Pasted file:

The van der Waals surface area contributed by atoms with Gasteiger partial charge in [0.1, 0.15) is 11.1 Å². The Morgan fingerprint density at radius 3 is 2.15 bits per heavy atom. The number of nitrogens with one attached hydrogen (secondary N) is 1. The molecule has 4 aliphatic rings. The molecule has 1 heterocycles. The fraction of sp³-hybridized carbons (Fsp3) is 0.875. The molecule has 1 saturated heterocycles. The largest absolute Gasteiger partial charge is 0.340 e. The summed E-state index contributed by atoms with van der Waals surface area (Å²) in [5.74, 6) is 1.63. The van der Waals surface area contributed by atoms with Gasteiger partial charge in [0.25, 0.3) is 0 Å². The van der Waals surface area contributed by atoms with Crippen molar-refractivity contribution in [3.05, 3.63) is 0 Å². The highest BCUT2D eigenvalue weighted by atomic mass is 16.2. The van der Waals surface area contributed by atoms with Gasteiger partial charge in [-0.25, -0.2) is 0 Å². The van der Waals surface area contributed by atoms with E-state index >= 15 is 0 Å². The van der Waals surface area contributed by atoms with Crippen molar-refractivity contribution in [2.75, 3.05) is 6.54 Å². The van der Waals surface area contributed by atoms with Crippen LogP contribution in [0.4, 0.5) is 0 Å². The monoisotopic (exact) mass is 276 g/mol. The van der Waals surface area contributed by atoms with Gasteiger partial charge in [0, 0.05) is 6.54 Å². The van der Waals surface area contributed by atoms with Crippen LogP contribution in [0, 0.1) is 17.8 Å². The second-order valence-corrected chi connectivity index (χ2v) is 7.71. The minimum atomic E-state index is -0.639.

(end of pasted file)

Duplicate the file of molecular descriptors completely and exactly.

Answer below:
The van der Waals surface area contributed by atoms with Gasteiger partial charge in [0.1, 0.15) is 11.1 Å². The Morgan fingerprint density at radius 3 is 2.15 bits per heavy atom. The number of nitrogens with one attached hydrogen (secondary N) is 1. The molecule has 4 aliphatic rings. The molecule has 1 heterocycles. The fraction of sp³-hybridized carbons (Fsp3) is 0.875. The molecule has 1 saturated heterocycles. The largest absolute Gasteiger partial charge is 0.340 e. The summed E-state index contributed by atoms with van der Waals surface area (Å²) in [5.74, 6) is 1.63. The van der Waals surface area contributed by atoms with Gasteiger partial charge in [0.25, 0.3) is 0 Å². The van der Waals surface area contributed by atoms with Crippen molar-refractivity contribution in [3.05, 3.63) is 0 Å². The highest BCUT2D eigenvalue weighted by atomic mass is 16.2. The van der Waals surface area contributed by atoms with Gasteiger partial charge in [-0.25, -0.2) is 0 Å². The van der Waals surface area contributed by atoms with E-state index >= 15 is 0 Å². The van der Waals surface area contributed by atoms with Crippen molar-refractivity contribution in [2.75, 3.05) is 6.54 Å². The van der Waals surface area contributed by atoms with Crippen LogP contribution in [0.4, 0.5) is 0 Å². The monoisotopic (exact) mass is 276 g/mol. The van der Waals surface area contributed by atoms with Gasteiger partial charge in [0, 0.05) is 6.54 Å². The van der Waals surface area contributed by atoms with Crippen LogP contribution in [0, 0.1) is 17.8 Å². The second-order valence-corrected chi connectivity index (χ2v) is 7.71. The minimum atomic E-state index is -0.639.